Do survivors blame themselves? Can they change this?

Do survivors of abuse blame themselves for being abused?

wiki ad survivors isolate breaking free

One survivor, who was sexually abused and exploited by a pedophile ring in Rochdale, England stated:

“Slowly, I’m beginning to realise that what happened to me wasn’t my fault, that I was taken advantage of by a group of vile, twisted men.  Girl A, Girl A: The truth about the Rochdale sex ring by the victim who stopped them.

Survivors of child abuse are even likely to blame themselves than survivors of abuse as an adult, in particular when they were groomed by an abuser. Psychoeducation can help reduce;  reviewing the events leading up to the abuse from a new, adult point of view can be key to shifting the self-blame.

 The experience of talking about my life in that period was really difficult. I started to remember how I had felt at the time but through the eyes of a now adult.

I felt very low and my self-esteem was at its lowest. I felt that what happened was my fault and that I deserved to be treated that way. I sometimes struggled during the interview process because I found myself getting upset and angry. I was upset because I could see looking back how easily I was led by people that I thought actually cared about me at the time. I can see now that they didn’t care about me. They wanted me for their sexual pleasure.”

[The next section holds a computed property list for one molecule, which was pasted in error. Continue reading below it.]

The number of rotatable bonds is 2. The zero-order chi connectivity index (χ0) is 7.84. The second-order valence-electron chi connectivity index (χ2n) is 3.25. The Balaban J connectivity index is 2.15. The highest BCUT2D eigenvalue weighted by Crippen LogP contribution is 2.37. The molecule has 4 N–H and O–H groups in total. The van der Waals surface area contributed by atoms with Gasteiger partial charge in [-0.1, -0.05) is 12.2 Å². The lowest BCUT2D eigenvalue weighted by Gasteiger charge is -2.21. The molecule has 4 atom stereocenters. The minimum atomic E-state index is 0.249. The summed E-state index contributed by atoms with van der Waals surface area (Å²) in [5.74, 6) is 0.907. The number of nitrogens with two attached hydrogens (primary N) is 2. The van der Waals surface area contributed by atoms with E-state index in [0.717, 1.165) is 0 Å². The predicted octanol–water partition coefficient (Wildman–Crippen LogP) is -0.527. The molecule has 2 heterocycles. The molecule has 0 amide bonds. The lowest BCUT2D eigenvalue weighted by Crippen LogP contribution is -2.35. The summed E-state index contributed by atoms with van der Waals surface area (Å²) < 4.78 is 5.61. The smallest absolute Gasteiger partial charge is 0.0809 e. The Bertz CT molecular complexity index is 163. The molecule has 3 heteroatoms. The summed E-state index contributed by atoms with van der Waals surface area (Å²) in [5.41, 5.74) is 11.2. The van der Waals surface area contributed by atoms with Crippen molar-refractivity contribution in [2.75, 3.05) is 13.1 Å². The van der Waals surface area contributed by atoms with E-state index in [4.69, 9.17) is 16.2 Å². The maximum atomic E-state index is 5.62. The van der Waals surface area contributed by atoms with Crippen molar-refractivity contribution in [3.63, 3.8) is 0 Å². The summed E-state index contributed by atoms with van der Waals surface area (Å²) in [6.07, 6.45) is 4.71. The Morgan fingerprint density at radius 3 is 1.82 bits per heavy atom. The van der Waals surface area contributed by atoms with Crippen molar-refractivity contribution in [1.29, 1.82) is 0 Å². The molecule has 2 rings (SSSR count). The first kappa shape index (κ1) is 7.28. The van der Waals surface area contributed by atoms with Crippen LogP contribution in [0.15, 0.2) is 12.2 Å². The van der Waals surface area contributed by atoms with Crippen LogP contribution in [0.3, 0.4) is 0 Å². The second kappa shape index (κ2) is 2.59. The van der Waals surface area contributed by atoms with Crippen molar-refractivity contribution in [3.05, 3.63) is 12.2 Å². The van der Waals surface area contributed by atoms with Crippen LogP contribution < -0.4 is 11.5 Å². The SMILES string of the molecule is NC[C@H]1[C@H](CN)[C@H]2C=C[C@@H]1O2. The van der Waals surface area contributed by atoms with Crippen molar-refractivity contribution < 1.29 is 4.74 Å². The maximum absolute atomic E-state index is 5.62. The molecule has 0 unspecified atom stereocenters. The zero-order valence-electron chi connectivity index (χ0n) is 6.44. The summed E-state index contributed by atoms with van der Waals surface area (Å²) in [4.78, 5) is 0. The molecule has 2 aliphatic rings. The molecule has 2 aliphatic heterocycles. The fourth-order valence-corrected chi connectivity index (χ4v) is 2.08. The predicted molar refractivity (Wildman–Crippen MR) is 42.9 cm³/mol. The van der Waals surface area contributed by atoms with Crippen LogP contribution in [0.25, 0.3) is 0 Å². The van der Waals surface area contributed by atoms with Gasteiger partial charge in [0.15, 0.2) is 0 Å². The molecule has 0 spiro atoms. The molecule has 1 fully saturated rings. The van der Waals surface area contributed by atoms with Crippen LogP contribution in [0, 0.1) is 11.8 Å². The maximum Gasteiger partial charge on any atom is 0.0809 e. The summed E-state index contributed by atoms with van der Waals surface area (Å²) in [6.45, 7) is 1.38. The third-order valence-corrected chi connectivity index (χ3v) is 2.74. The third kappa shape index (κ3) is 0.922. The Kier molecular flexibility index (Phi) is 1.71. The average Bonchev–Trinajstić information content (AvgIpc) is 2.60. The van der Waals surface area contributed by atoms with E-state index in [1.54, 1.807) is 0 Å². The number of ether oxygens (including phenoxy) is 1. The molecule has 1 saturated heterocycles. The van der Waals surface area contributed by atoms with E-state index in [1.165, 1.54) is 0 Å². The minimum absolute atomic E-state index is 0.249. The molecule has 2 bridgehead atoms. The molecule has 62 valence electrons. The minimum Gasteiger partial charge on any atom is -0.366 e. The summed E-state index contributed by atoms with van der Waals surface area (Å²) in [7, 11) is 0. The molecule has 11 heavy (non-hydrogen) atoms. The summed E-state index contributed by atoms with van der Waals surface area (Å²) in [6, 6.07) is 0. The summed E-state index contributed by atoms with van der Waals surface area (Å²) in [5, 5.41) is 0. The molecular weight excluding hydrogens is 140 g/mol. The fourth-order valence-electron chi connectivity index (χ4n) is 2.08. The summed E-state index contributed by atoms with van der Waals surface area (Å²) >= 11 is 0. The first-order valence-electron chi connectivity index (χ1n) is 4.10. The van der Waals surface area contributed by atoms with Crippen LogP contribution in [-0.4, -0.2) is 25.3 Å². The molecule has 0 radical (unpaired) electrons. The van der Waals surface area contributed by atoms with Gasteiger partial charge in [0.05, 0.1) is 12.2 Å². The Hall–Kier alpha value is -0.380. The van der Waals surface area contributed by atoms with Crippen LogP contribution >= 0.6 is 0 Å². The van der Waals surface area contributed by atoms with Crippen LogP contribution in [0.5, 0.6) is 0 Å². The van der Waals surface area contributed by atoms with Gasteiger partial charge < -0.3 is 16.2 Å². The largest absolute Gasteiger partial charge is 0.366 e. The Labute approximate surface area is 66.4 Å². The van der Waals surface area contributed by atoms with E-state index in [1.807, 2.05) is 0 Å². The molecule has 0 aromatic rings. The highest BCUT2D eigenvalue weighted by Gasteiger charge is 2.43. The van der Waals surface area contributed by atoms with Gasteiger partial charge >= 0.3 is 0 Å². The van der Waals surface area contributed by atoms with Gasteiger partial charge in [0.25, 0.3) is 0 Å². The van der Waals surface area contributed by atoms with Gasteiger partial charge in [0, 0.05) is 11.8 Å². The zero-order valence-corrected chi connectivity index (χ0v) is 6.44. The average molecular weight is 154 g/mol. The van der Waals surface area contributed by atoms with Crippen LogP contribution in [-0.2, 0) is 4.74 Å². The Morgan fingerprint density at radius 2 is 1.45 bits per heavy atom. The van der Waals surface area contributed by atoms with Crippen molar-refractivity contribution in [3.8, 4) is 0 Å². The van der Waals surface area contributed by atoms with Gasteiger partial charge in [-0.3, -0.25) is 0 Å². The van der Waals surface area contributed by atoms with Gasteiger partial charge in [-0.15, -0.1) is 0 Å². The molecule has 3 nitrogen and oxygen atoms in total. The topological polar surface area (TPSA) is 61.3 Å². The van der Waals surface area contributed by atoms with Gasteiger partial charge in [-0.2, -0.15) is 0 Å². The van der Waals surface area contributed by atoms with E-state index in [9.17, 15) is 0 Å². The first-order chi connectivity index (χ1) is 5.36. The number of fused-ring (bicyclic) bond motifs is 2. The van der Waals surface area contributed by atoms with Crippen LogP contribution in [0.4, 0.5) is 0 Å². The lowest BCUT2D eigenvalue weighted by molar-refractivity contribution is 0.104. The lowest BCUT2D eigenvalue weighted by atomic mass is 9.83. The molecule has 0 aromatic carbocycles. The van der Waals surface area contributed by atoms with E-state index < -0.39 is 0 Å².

‘Girl A’ from her victim impact statement, 9 men from the pedophile ring who abused her were jailed

Is posttraumatic stress disorder linked to self-blame and guilt?

One of the core symptoms needed for diagnosing PTSD is negative alterations in cognitions and mood associated with the traumatic events(s), beginning or worsening after the traumatic event(s).

The DSM-5 diagnostic manual breaks this down into several examples, some of which include the individual blaming himself/herself, and persistent guilt, shame, fear and anger.

Read more about PTSD.

Sexual Abuse and Child Sexual Abuse – How does it happen?

Child sexual abuse is not spontaneous or “accidental” in any way.
Breaking Free: Help for survivors of child sexual abuse, Carolyn Ainscough  & Kay Toon

Understanding how the psychology and pattern of behavior of an abuser before the abuse began can help alter this perspective by helping a survivor see this from a more neutral point of view.

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6 thoughts on “Do survivors blame themselves? Can they change this?

  1. Pingback: Sexual Abuse and Child Sexual Abuse – it planned or spontaneous? | Trauma and Dissociation

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  3. Pingback: Where does low self-esteem come from? Does it effect health? | Trauma and Dissociation

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  5. Pingback: Being male and a survivor | Trauma and Dissociation Project

  6. Pingback: Child Protection and Disclosure: Ten reasons I didn’t tell I was being abused | Trauma and Dissociation

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